Client financial information. A treasure trove of potentially embarrassing info perfect for blackmail and extortion. Victims with deep pockets and a business model built on client trust and reputation. These are all reasons why law firms are very tempting targets for hackers.

Unfortunately, like many other organizations, law firms are generally low hanging fruit for cyberattackers. This is particularly true for very large firms with multiple, integrated, business-critical systems which find themselves caught in cyberwar crossfire.

From Russia with love

A salient example of this was last year’s attack on DLA Piper. A disk wiper disguised as the Petya ransomware was unleashed on Ukdrainian companies via the built-in update feature of an accounting software program required by the Ukrainian government for firms working with it. This supply-chain attack utilized the “Eternal Blue” exploit thought to have been created by the US National Security Agency and leaked by the “Shadow Brokers” hacker team.

DLA Piper wasn’t even the main target, the firm was collateral damage in a national-scale cyberattack half a world away which leveraged (and further weaponized) exploit code from the NSA. The law firm happened to have an office in Ukraine in which someone was using the accounting software.

Even so, once the data-destroying malware entered DLA Piper’s network through that overseas office, it moved at a blistering pace across the firm’s network. It took days to restore fundamental systems such as voice over internet (VOIP) telephone service, billing, payment, and email. Even a large firm like DLA Piper which had a cyber incident plan in place was caught off guard by the speed and extent of the damage. As Don Jaycox, the CIO of the Americas for DLA Piper put it, “What we hadn’t planned for – and in retrospect it sounds foolish – was the complete loss of everything”.

As we’ll see shortly, securing everything via micro-segmentation is a viable alternative to losing everything.

Survey says…law firms aren’t prepared

The DLA Piper attack illustrates just how destructive rapid and malicious lateral movement through a network can be. Even more worrisome is the fact that many more law firms are not even as prepared as DLA Piper was.

A recent survey showed that 40% of US law firms weren’t even aware they were breached. It gets worse: even though 63% of breaches involved third parties (e.g. the Ukranian accounting software company), 80% of those firms don’t audit or screen them. To top it off, 95% of the surveyed law firms didn’t comply with their own data governance policies.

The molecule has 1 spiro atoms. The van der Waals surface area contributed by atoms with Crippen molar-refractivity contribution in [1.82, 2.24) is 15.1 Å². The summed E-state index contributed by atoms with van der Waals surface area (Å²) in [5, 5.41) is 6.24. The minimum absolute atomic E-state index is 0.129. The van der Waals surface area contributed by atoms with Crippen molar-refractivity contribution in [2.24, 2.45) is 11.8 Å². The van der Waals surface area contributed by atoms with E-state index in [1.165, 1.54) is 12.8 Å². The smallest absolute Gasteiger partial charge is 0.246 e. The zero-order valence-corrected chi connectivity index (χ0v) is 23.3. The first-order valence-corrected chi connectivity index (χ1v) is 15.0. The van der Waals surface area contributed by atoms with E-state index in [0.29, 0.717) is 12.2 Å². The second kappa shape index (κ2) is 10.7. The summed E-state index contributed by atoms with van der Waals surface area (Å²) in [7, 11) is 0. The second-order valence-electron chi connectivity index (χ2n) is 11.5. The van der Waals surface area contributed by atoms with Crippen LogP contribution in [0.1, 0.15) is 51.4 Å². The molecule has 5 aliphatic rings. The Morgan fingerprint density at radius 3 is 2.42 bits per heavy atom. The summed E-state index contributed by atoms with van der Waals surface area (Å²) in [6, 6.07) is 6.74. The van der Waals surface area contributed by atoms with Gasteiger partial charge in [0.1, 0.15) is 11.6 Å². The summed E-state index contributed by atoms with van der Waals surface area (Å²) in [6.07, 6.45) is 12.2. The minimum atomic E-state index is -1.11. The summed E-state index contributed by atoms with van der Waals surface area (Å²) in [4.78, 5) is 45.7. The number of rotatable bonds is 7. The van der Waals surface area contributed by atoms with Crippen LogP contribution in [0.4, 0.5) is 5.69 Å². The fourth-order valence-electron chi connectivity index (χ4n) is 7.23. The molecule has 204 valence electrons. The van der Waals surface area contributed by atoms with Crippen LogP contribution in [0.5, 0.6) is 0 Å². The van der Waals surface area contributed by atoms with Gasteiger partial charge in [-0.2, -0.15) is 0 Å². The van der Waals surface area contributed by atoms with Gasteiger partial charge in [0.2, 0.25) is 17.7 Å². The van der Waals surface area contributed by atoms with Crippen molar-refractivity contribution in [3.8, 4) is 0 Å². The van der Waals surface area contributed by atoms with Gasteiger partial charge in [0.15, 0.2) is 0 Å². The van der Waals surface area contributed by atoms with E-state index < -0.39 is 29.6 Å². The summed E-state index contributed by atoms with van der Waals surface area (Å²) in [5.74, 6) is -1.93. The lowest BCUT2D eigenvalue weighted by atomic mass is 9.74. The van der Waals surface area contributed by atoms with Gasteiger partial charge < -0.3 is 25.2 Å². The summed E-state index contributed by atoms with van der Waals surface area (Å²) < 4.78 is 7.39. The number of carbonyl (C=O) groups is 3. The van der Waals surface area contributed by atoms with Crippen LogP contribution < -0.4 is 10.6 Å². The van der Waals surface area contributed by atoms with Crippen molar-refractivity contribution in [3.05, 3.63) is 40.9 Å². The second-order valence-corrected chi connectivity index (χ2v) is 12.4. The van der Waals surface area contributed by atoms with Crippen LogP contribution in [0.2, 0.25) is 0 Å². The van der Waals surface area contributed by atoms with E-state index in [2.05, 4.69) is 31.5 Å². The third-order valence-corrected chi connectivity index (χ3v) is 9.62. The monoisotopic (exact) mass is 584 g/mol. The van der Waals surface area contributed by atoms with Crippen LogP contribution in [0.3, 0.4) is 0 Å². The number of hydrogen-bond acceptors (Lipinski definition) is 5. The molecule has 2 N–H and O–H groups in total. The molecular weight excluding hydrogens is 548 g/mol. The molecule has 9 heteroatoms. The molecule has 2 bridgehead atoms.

Without fast incident discovery, limiting the damage and costs from a breach become almost impossible. If the full attack surface of an organization – whether it be a law firm or a lumber company – isn’t guarded and monitored, then supply chain attacks like the one that hit DLA Piper can occur. When stringent data controls aren’t used, mega-breaches are inevitable.

The cloud doesn’t provide enough cover

Although modern cloud-based legal document management systems (DMSs) do offer some protections for the data contained on them, DMSs like PracticePanther and more comprehensive solutions like Clio alone can’t solve law firms’ attack surface problem for several reasons:

  • The main security feature of these systems, automated backups (even of all versions of a document) do not protect against potentially damaging data exfiltration, which can – just ask Mossack Fonseca.
  • The data hosted on cloud-based platforms are only as secure as the endpoints used to access them are. Endpoint protection of the mobile devices, PCs, and Macs used to access them is still required and still the responsibility of the law firm. Ditto for strong perimeter defenses like firewalls.
  • Besides the individual devices, law firm networks need to be secured as well, especially large ones with infrastructure sprawled across a fast-evolving hybrid cloud environment present.
  • The other main selling point for these systems is their ability to integrate seamlessly with other productivity applications like Microsoft Sharepoint, Adobe Acrobat, and the Microsoft Office suite which are hosted not in the cloud, but on the firm’s own network infrastructure, either on bare metal servers or VMs. These integrations increase the usefulness of DMSs, but also their exposed attack surface, resulting in less security.

How micro-segmentation delivers macro-protection

Advanced micro-segmentation solutions can block malicious lateral network traffic by first identifying and visualizing all internal data flows, down to the process level. From there, a suggestion-based workflow can automate the crafting, implementation, and enforcement of traffic policy rules, locking down each part of even complex workflows like a sequestered jury. That way, when malicious internal traffic is attempted, say from a quickly advancing cyber weapon from Eastern Europe, it is instantly identified, flagged, and blocked.

Segmenting and monitoring lateral “East-West” network traffic has always been a challenge, even more so for heterogeneous environments. With robust micro-segmentation solutions, however law firms can protect themselves and their clients’ data with security tools that cover all possible entry points, keeping them out of the crossfire.